I imagine things are going to look very different by the end of 2022 and not because I'm expecting anything in particular in regards to new releases. With the Steam Deck approaching, which I am thoroughly excited for, I do honestly expect my gaming habits to change a little with it as it's a device I can genuinely see myself using plenty. The amount of evenings I've wished for such a device to relax elsewhere with - what joy it will bring.

What did you enjoy the most for gaming on Linux during 2021? Let us know in the comments and perhaps a bored reader can find their next favourite.

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I am the owner of GamingOnLinux. After discovering Linux back in the days of Mandrake in 2003, I constantly came back to check on the progress of Linux until Ubuntu appeared on the scene and it helped me to really love it. You can reach me easily by emailing GamingOnLinux directly.
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undeadbydawn 21 Dec, 2021
Quoting: scaineZiggurat 2

Holy wow. A legit Linux-native non-pixel art full 3D FPS? How the hell did I not know this game exists?
Beamboom 21 Dec, 2021
If the requirement here is games I've played natively on Linux this year, I hate to realise that I have barely played a single game. But the two native games I have played were great:
#1 Half-Life Alyx
#2 Deus Ex Mankind Divided (released some years ago though, but been in my backlog for too long)

If we are to count gaming via Proton I think my top 2 this year must be:

#1 Cyberpunk 2077 - clearly #1
#2 Horizon Zero Dawn

Last edited by Beamboom on 21 December 2021 at 8:14 pm UTC
Torqachu 21 Dec, 2021
I think torchlight and warhammer 40,000: space marine.
is grand prix circuit (accolade) with dosbox staging valid?
g000h 21 Dec, 2021
Some of my favourite games of the year:

7 Days To Die - Alpha 20 experimental (and Alpha 19, for that matter) - The new Alpha has lots of great new content e.g. Feral Sense, the new building mapping algorithm, and the large number of new buildings to explore.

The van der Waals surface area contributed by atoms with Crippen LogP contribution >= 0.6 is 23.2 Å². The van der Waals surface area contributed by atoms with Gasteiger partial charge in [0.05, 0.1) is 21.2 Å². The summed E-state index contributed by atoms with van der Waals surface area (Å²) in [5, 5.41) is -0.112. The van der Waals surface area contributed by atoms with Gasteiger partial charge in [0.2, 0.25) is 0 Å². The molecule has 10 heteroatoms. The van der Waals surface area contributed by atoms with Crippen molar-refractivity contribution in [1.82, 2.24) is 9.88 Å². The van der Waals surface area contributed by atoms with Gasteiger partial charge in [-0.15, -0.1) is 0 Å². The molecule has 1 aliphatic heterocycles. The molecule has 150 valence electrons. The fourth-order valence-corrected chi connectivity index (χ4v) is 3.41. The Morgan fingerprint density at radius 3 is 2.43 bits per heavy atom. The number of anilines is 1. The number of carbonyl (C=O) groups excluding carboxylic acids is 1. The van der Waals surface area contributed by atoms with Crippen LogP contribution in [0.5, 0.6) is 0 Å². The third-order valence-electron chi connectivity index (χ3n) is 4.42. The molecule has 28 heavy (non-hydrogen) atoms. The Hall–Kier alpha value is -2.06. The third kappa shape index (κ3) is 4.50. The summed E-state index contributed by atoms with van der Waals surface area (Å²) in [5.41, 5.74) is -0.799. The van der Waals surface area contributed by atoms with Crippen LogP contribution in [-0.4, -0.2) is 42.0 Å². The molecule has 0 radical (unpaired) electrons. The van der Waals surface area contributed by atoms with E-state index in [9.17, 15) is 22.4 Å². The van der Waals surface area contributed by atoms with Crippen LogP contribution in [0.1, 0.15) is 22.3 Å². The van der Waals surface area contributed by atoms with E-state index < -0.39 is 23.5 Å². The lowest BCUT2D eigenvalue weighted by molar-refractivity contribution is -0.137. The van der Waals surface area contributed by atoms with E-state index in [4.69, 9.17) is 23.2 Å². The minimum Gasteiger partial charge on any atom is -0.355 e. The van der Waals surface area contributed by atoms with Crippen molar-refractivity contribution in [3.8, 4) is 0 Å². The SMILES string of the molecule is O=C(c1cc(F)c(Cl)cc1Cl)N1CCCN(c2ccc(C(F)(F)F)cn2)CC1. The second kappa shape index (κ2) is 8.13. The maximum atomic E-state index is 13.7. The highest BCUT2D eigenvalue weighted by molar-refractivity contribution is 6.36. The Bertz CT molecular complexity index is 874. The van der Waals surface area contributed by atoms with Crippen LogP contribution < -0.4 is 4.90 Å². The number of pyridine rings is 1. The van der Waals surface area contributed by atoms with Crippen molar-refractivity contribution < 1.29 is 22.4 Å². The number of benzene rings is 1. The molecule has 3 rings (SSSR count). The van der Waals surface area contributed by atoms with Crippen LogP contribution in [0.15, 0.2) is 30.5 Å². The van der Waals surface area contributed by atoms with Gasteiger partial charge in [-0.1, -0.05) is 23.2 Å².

Prodeus - A fast FPS in a retro style, but impeccably produced. The developers really know how to craft a good shooter. Brings back Doom, Quake, Duke 3D vibes but on modern hardware.

Ring of Pain - Windows title, playing with Proton - Finally, a roguelike game which has the same sort of strategy elements and gameplay feel of Slay The Spire. Similar concepts but fresh and different to STS.

Colt Canyon - Windows title, playing with Proton - Isometric, Western shooter, random-gen maps. Lots of characters, weapons, sneaking and/or guns-a-blazing. This one really grew on me, even though it didn't look special before starting.

Fury Unleashed - Shooter, Platformer, done in a comic-book style. Random gen maps. Plays very nicely.
eldaking 21 Dec, 2021
Quoting: LoftyWhat this small list of games show is that you don't need a mega expensive GPU to enjoy quality games.

And Honestly it's not all that bad in some ways, If we keep seeing this as a trend then we can expect some really creative titles to come out that run on lower spec systems that optimize and take advantage of the existing power available.

Considering how much AAA sucks nowadays, not having a mega expensive GPU probably helps.

More seriously, not only quality games, but quality brand-new games. We don't need a recent GPU to enjoy the old "classics", obviously, but people are still making great games today without those crazy requirements. And not games that are good because "gameplay is more important than graphics" - Loop Hero for example looks incredible.
Anza 21 Dec, 2021
Here's my list:


One of the few survival games that I have actually played bit more than just a bit. It can be as harsh though as if you're not careful and don't have proper contingency plan, you can lose your stuff in a place that's hard to reach without proper gear. Also because of procedural generation, few remaining content packs might need regenerating the world.

PS: screenshot in the article looks like a boat accident is about to happen

Ziggurat 2